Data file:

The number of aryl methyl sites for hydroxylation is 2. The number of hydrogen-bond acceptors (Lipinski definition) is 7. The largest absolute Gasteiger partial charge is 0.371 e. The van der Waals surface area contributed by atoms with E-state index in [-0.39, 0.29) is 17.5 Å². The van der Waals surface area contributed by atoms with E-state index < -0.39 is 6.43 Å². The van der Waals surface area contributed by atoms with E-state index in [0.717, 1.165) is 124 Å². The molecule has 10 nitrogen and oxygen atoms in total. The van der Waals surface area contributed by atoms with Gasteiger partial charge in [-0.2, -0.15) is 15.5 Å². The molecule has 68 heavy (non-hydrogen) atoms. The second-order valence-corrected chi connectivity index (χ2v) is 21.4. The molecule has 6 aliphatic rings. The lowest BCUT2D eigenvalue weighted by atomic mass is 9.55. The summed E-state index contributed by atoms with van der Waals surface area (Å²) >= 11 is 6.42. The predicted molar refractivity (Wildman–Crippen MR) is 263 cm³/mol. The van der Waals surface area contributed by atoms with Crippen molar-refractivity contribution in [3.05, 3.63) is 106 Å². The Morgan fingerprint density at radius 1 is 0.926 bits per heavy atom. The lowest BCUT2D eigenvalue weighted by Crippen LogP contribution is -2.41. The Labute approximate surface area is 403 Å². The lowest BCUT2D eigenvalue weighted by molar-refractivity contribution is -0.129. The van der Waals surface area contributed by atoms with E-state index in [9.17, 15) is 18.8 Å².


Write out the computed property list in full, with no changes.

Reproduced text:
The number of aryl methyl sites for hydroxylation is 2. The number of hydrogen-bond acceptors (Lipinski definition) is 7. The largest absolute Gasteiger partial charge is 0.371 e. The van der Waals surface area contributed by atoms with E-state index in [-0.39, 0.29) is 17.5 Å². The van der Waals surface area contributed by atoms with E-state index < -0.39 is 6.43 Å². The van der Waals surface area contributed by atoms with E-state index in [0.717, 1.165) is 124 Å². The molecule has 10 nitrogen and oxygen atoms in total. The van der Waals surface area contributed by atoms with Gasteiger partial charge in [-0.2, -0.15) is 15.5 Å². The molecule has 68 heavy (non-hydrogen) atoms. The second-order valence-corrected chi connectivity index (χ2v) is 21.4. The molecule has 6 aliphatic rings. The lowest BCUT2D eigenvalue weighted by atomic mass is 9.55. The summed E-state index contributed by atoms with van der Waals surface area (Å²) >= 11 is 6.42. The predicted molar refractivity (Wildman–Crippen MR) is 263 cm³/mol. The van der Waals surface area contributed by atoms with Crippen molar-refractivity contribution in [3.05, 3.63) is 106 Å². The Morgan fingerprint density at radius 1 is 0.926 bits per heavy atom. The lowest BCUT2D eigenvalue weighted by Crippen LogP contribution is -2.41. The Labute approximate surface area is 403 Å². The lowest BCUT2D eigenvalue weighted by molar-refractivity contribution is -0.129. The van der Waals surface area contributed by atoms with E-state index in [9.17, 15) is 18.8 Å².